Reject the use of diplomatic assurances in all cases of real risk of torture or other ill-treatment
The undersigned non-governmental organisations (NGOs) call upon the members of the Council of Europe’s Group of Specialists on Human Rights and the Fight Against Terrorism (DH-S-TER) to reject proposals to establish minimum standards for the content and use of diplomatic assurances in respect of a risk of torture or other ill-treatment at their meeting in Strasbourg on 29-31 March 2006.
These NGOs also reiterate their call on the member States of the Council of Europe to absolutely reject the use of diplomatic assurances against such risk for the following reasons:
- The use of such assurances undermines the integrity and broader enforceability of the universal absolute and non-derogable prohibition of torture and other ill-treatment under international treaty and customary law.
- Assurances are being sought where the requesting State has already determined that there is a risk of torture or other ill-treatment in the receiving State – in most cases from States that regularly and flagrantly fail to implement their obligations regarding the prohibition of torture and other ill-treatment.
- Such assurances create a double standard by purporting to provide protection for a select few detainees (though ultimately failing to do so), while acknowledging and tolerating the broader breach of the prohibition against others.
- Given the secretive nature of the practice of torture and other ill-treatment, the threat of continuing abuse of an individual who remains in the custody of his or her abusers, and the risk of reprisals against detainees or their family members, post-return visits to one or a few individuals cannot provide effective enduring protection against a real risk of torture or other ill-treatment.
- Diplomatic assurances inherently lack a legally-enforceable and effective remedy for the individual in the event of breach.
- The use of diplomatic assurances in death penalty cases is of little or no assistance in analyzing their use in cases of risk of torture or other ill-treatment.
- Establishing “minimum standards” for the content and use of diplomatic assurances in transfers where individuals face a real risk of torture or other ill-treatment, rather than rejecting such use outright, will only encourage a proliferation of transfers in contravention of the prohibition of refoulement.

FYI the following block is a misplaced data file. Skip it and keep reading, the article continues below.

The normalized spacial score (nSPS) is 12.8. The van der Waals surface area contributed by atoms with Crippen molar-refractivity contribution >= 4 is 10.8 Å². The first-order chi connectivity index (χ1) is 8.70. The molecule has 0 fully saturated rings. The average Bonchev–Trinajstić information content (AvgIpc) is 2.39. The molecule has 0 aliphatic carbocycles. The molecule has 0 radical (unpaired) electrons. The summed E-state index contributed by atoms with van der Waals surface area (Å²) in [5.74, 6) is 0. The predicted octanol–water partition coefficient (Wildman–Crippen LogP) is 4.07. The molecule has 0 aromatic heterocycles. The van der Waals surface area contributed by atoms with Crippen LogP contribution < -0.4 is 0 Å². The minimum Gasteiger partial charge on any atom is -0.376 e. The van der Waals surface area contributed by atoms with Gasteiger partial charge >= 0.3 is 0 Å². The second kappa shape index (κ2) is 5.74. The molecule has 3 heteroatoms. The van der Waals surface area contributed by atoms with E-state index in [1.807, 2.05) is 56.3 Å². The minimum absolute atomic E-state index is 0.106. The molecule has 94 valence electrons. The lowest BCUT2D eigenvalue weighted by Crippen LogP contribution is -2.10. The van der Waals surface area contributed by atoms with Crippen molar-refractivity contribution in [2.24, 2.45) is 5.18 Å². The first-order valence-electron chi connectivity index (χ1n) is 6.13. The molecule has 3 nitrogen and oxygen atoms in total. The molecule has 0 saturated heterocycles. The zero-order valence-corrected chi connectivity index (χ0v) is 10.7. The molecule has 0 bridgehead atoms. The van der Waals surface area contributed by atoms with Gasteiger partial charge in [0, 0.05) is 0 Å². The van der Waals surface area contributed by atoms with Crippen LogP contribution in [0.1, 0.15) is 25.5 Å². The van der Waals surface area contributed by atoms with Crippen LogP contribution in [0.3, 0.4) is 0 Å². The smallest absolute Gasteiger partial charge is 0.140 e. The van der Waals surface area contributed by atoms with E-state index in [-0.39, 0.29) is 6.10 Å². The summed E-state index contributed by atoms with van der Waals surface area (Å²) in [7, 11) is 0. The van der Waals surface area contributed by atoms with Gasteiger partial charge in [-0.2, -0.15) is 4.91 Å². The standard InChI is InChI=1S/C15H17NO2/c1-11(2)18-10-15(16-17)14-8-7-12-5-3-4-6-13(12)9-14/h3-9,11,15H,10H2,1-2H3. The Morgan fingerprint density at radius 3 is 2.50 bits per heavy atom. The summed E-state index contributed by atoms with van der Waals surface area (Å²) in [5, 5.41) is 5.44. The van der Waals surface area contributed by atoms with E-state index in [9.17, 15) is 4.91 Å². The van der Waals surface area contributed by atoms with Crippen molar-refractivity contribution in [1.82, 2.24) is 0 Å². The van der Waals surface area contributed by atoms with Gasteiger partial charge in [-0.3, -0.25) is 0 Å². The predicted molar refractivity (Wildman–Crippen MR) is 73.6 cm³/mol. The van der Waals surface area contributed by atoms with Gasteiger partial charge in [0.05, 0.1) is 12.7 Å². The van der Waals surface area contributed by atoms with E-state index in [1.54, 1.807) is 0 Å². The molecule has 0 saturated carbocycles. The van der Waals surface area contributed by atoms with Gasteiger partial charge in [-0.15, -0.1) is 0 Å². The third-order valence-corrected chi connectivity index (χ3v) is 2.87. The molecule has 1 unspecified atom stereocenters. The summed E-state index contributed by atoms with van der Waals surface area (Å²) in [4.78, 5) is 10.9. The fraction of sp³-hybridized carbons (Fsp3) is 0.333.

- NGO research confirms that diplomatic assurances against torture and other ill-treatment have been ineffective and unreliable in practice.
- As highlighted by the March 2006 Human Rights Watch Commentary on State Replies CDDH Questionnaire on Diplomatic Assurances, the replies of states to the DH-S-TER questionnaire about the actual practice of use of Diplomatic Assurances only reinforce our concerns.
States should, where possible, prosecute terrorism suspects in criminal proceedings that meet international fair trial standards. Where this is not possible, relying on diplomatic assurances in order to transfer individuals to a real risk of torture is not an acceptable “quick fix”.
Only measures which respect and reinforce human rights can offer a solution that will enhance real protection from acts of terrorism. Such measures should include permanent system-wide monitoring of places of detention by trained independent experts, with the necessary safeguards (including right to access to and confidential communication with all detainees, the right to review of records and the right of access to all areas of every place where a person is deprived of liberty, to conduct private interviews, and make periodic public reports).
Detained individuals must have access to effective remedies from an independent judiciary. If, after a period of time, systemic measures have demonstrably eliminated the real risk of torture and other ill-treatment, transfers of such individuals to such states could be reconsidered, but never before.
Ultimately, there can be no minimum standard for the content and use of diplomatic assurances against a real risk to an individual of torture or other ill-treatment, because any such standard will fall far short of States’ absolute and non-derogable obligations pursuant to the international prohibition of torture or other ill-treatment.
Adoption of minimum standards would also place DH-S-TER and the Council of Europe at odds with the international human rights experts that have already rejected the use of such assurances, including the UN High Commissioner for Human Rights, the UN Special Rapporteur on Torture, and the Council of Europe Commissioner for Human Rights. We therefore call on Council of Europe Member States to reaffirm the universal prohibition of torture and other ill-treatment and to reject any proposal to establish minimum standards for content or use of Diplomatic Assurances in the face of a risk of torture or ill-treatment.
Association for the Prevention of Torture
Fédération Internationale des Ligues des Droits de l’Homme Human Rights Watch
International Commission of Jurists
International Helsinki Federation for Human Rights Redress Trust
Organisation Mondiale Contre la Torture